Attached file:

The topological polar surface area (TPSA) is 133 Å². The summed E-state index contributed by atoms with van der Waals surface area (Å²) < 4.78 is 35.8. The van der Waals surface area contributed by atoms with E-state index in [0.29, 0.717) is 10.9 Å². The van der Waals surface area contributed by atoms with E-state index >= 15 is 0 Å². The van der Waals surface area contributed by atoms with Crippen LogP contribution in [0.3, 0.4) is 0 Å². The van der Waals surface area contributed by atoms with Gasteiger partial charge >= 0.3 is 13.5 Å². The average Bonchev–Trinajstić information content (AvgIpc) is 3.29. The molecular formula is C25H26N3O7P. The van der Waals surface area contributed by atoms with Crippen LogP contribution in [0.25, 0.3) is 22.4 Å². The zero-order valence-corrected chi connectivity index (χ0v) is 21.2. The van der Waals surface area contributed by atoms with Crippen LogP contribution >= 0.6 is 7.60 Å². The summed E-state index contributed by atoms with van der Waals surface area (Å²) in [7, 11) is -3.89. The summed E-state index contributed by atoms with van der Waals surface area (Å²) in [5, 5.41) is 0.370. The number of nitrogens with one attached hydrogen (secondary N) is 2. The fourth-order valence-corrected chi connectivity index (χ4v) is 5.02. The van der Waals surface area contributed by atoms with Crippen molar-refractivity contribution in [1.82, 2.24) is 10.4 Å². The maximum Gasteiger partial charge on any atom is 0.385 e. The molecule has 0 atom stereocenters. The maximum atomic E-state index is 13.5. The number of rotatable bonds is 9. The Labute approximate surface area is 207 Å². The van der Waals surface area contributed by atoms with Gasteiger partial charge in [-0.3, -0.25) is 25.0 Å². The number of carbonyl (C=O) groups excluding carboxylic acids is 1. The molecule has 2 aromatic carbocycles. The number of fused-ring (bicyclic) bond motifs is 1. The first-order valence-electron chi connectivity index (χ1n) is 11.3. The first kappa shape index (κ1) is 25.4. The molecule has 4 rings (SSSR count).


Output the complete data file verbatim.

The topological polar surface area (TPSA) is 133 Å². The summed E-state index contributed by atoms with van der Waals surface area (Å²) < 4.78 is 35.8. The van der Waals surface area contributed by atoms with E-state index in [0.29, 0.717) is 10.9 Å². The van der Waals surface area contributed by atoms with E-state index >= 15 is 0 Å². The van der Waals surface area contributed by atoms with Crippen LogP contribution in [0.3, 0.4) is 0 Å². The van der Waals surface area contributed by atoms with Gasteiger partial charge >= 0.3 is 13.5 Å². The average Bonchev–Trinajstić information content (AvgIpc) is 3.29. The molecular formula is C25H26N3O7P. The van der Waals surface area contributed by atoms with Crippen LogP contribution in [0.25, 0.3) is 22.4 Å². The zero-order valence-corrected chi connectivity index (χ0v) is 21.2. The van der Waals surface area contributed by atoms with Crippen LogP contribution >= 0.6 is 7.60 Å². The summed E-state index contributed by atoms with van der Waals surface area (Å²) in [7, 11) is -3.89. The summed E-state index contributed by atoms with van der Waals surface area (Å²) in [5, 5.41) is 0.370. The number of nitrogens with one attached hydrogen (secondary N) is 2. The fourth-order valence-corrected chi connectivity index (χ4v) is 5.02. The van der Waals surface area contributed by atoms with Crippen molar-refractivity contribution in [1.82, 2.24) is 10.4 Å². The maximum Gasteiger partial charge on any atom is 0.385 e. The molecule has 0 atom stereocenters. The maximum atomic E-state index is 13.5. The number of rotatable bonds is 9. The Labute approximate surface area is 207 Å². The van der Waals surface area contributed by atoms with Gasteiger partial charge in [-0.3, -0.25) is 25.0 Å². The number of carbonyl (C=O) groups excluding carboxylic acids is 1. The molecule has 2 aromatic carbocycles. The number of fused-ring (bicyclic) bond motifs is 1. The first-order valence-electron chi connectivity index (χ1n) is 11.3. The first kappa shape index (κ1) is 25.4. The molecule has 4 rings (SSSR count).